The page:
Every now and then a story comes along that’s simply too good to pass up. I blog about the hard work of becoming a better speaker, becoming a better professional speaker, and becoming a better communicator. For most of us, myself certainly included, it’s lifetime work. You’re never there; you’re always striving to get better.
And then someone makes it look easy. A Q and A with Caleb Maddix, entrepreneur, would be worth doing, then, simply because Caleb makes communication look easy. He’s got a mission, a company, and a story to tell. What’s not to like?
But then you consider that he’s 14 years old, and the story gets really amazing. So here goes: a 14-year-old puts us all to shame. Here’s how. Enjoy!
Nick: When did you decide that you could be an entrepreneur?
Caleb: I’ve always known since I was really young. I always knew I never wanted to work for somebody else, and wanted to start my own business. It’s who I am as a person.
Nick: What gave you the courage to do what most 14-year-olds don’t have the courage to do — start a company, speak out, become a public figure?
Caleb: So I live my life by a quote and it’s “the gun that kills the most people is the ‘gonna’.” I meet too many people, especially kids, who are like “Okay, I’ll get out of college and focus on my future” or “I’m gonna write a book, I’m gonna start a business…” and all of a sudden they’re forty years old and unhappy with their life, all because they thought it was just gonna to work out. They end up killing their dream!
So I kinda just sat down one day and I was like “Wait, I wanna write a book, why can’t I do it now? I want to start a business and post stuff on social media, I want to speak. Why can’t I?”
BONUS: Do the math. If there’s a thousand people who read this article, two of them are going to die in the next six months. So why are you going to wait? Now is the time, you have to do it or you’ll end up on your deathbed with a lot of regrets! Some people are so afraid of the pain, but what hurts more? The pain of hard work or the pain of regret?
Nick: I hear you! What is your central purpose in all this activity — why are you doing what you’re doing?
Caleb: It’s basically one word and I have it over my bed. It’s “Freedom.” I’ve been on fifty mission trips in America and I’ve seen bad stuff. Kids who literally want to eat a soggy hot dog bun because they can’t –they have no food. I’ve seen people who aren’t free, and I want to give every kid and every single adult a chance to become free.
That’s the first thing, and the second thing is freedom for myself. I don’t want to be twenty years old and looking for a job, I want to be twenty years old and providing jobs! My goal is to be a billionaire by thirty. I want to be able to pull out a ten thousand dollar check and give it to a single mother without ever having to worry about myself.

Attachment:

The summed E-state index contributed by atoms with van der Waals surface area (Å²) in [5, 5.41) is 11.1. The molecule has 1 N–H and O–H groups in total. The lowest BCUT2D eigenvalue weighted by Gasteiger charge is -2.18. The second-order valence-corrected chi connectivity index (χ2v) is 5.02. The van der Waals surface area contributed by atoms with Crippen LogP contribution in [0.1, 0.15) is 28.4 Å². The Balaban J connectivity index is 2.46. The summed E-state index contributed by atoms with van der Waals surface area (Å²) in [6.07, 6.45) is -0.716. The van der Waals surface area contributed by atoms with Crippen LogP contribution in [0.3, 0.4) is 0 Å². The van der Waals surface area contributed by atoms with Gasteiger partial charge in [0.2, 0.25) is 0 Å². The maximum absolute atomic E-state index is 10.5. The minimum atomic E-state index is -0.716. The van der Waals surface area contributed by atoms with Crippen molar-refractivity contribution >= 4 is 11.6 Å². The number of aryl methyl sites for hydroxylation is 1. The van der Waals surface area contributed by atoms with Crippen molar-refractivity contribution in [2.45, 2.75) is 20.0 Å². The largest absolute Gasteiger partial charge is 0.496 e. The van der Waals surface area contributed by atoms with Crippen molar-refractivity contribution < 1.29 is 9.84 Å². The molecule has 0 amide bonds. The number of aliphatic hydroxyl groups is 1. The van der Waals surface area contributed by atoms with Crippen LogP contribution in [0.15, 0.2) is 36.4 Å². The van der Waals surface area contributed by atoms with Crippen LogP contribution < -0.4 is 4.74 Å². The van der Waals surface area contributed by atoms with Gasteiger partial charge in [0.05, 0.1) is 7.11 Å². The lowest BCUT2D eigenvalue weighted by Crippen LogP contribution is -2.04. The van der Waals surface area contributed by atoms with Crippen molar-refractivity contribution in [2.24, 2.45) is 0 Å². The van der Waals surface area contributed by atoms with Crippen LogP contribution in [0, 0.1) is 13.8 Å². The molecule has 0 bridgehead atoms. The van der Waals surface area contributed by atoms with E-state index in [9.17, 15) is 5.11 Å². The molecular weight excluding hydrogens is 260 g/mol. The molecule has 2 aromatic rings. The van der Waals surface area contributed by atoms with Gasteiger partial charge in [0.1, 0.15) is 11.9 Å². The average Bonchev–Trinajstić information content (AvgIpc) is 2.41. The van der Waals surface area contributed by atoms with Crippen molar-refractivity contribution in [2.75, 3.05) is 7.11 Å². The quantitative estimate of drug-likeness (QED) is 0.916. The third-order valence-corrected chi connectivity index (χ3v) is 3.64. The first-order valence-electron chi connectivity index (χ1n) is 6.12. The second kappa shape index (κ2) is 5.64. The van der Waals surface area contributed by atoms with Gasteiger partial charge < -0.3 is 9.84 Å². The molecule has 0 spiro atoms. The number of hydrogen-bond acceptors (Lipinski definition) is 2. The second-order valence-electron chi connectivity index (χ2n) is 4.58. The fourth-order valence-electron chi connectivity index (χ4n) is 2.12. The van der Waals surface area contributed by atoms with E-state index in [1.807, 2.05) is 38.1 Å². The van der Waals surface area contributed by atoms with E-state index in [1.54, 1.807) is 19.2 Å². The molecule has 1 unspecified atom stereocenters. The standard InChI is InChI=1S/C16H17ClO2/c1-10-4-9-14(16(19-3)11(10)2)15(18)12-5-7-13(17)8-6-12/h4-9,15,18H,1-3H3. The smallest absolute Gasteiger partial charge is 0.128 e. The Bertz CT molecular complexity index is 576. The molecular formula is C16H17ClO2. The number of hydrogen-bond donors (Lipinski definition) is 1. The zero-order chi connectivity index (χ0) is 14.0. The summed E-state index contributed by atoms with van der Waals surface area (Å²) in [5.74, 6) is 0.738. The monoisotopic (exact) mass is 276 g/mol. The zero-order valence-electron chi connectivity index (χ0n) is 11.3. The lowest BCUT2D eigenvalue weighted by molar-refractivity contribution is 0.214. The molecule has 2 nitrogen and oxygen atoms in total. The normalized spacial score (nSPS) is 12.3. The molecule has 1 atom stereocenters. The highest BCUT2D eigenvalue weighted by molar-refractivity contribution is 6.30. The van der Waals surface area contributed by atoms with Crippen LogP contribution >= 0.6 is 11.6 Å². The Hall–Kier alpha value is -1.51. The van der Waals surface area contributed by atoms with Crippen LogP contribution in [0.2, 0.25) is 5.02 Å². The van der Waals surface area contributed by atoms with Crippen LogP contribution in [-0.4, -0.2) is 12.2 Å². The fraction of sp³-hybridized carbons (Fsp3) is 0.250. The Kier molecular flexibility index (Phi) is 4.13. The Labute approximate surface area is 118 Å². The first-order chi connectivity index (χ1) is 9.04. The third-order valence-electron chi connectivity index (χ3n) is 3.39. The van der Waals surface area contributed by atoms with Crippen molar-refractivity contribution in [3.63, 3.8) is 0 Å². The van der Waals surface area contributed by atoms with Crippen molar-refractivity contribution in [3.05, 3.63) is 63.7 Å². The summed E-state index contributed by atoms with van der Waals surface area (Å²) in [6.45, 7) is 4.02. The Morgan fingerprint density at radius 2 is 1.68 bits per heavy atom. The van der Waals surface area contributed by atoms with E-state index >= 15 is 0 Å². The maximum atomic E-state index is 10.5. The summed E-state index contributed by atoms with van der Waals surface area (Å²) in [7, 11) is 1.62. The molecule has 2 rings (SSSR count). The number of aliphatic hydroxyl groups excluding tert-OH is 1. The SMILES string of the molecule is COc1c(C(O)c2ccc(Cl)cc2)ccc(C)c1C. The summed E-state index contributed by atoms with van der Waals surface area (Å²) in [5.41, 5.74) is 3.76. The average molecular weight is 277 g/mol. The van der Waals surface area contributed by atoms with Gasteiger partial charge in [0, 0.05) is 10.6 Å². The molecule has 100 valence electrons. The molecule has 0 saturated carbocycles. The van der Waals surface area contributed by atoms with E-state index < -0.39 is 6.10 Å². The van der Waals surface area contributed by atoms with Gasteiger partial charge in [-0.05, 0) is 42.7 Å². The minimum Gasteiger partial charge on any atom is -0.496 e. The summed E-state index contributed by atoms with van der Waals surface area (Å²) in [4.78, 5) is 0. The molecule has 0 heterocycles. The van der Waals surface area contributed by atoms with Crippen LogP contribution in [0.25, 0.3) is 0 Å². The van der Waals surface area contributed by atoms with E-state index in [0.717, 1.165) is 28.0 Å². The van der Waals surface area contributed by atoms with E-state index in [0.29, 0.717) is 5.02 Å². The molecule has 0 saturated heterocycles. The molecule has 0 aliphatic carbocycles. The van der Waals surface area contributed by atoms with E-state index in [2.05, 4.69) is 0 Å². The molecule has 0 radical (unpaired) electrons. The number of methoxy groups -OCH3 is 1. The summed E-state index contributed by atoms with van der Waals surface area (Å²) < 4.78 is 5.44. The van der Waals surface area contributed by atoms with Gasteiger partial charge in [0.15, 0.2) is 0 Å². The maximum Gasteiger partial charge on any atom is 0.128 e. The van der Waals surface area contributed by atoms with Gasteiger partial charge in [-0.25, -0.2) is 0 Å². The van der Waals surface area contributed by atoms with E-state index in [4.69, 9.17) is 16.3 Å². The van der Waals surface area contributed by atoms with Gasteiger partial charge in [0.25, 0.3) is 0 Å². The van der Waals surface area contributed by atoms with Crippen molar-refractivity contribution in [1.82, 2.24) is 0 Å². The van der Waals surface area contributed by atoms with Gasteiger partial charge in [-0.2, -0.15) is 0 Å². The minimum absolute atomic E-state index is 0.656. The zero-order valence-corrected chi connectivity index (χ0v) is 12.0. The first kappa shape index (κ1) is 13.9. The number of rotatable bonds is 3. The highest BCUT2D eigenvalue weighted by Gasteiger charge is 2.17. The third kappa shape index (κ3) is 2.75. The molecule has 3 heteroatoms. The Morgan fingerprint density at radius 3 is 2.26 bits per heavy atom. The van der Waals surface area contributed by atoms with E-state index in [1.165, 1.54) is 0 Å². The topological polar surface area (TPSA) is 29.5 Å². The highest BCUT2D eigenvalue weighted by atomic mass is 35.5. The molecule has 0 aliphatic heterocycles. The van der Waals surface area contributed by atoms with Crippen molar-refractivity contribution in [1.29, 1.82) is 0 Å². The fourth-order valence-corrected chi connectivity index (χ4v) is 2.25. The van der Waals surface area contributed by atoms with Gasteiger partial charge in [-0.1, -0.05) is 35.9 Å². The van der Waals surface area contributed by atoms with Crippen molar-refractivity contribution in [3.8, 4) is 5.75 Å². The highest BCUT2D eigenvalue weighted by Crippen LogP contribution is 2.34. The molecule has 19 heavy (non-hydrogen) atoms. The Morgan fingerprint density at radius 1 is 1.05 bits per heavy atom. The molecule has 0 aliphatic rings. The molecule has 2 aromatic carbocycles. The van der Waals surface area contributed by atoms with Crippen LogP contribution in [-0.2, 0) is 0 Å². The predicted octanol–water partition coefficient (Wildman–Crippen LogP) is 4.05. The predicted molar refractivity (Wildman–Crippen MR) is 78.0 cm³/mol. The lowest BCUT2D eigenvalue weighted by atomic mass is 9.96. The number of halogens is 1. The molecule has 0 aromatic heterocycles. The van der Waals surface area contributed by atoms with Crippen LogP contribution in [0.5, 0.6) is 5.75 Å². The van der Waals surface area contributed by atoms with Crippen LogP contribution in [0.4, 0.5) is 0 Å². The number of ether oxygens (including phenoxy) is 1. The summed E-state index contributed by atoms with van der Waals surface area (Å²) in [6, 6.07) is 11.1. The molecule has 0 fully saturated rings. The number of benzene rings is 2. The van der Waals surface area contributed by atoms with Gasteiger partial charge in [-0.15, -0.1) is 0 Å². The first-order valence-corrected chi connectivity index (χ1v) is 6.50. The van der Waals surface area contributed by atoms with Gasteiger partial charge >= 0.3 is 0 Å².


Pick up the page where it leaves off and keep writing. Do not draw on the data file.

Nick: Wow. Does your family support you in your efforts? How?
Caleb: So, basically, my dad is the greatest person on the entire planet. People see me working and hustling and traveling, waking up at 5am and going to bed at midnight, going for 22-hour days, but what they don’t realize is my dad is doing the exact same thing.
He’s also my mentor. Other members of my family tell me “Oh, your book’s not worth fifteen dollars,” “Why are you doing what you’re doing, you don’t have the right to do interviews, you don’t have anything to say.” I don’t know if anyone else in my family who really supports me, but my dad does. He makes up for everybody else.
BONUS: I am very blessed. Every single time someone is like “Well, you’re successful because of your dad,” and I sit there and I’m like –I have no response, because it’s true. I am successful because my dad has been there for me.
Nick: That’s good to hear. What message would you send to the rest of us parents everywhere to help them talk to and inspire their kids?
Caleb: This is what I would say: Be the type of parent that your kid wants to become because they respect you, but also be the type of person that if they became identical to you, you would respect, as you would respect yourself. That’s the most deep and true thing you can ever say about being a parent.
Some parents are so mad with the person their kid has become, but the kid is really just like them.
Nick: What do you understand or “get” that is impossible for the grownups around you to understand or get?
Caleb: I feel sometimes, maybe, I’ve got a better grasp of positivity? A lot of adults can be negative and complaining…but I never feel like I know more than them. I’ll talk about what I’ve done, but they’re adults, they have experiences, they have kids, I’ve never been there.
BONUS: I want to write a book this year about how to make six figures by the time you’re fourteen years old. But that book is for adults. That’s something that I’ve accomplished, something I’ve been successful at, but I would never say “this is what you have to do.”
Nick: I’ll buy the book! What’s next for Caleb?
Caleb: My number one thing that I have right now is my company, I just launched it, it’s called “Kids for Success.” That’s honestly the one thing I’m focusing on is just impacting lives.
Basically, when a kid signs up, I become their mentor for an entire year. And we’ve have kids, like we had a kid who got arrested, who had been suspended three times in a month, was the worst in his class for grades, and was depressed 24/7. Then he signed up for Kids For Success, a week later he went from that, turned around, started his own business with a positive outlook on life and is getting the third-best grades in his entire class.
So that’s the number one thing for me right now.
Nick: Amazing. Keep up the great work, and thanks!
You can see more of Caleb here:
We’ll be making some of our own public speaking magic at our first conference in six years on April 22nd in Boston. Spaces are limited, and filling up fast, so sign up now!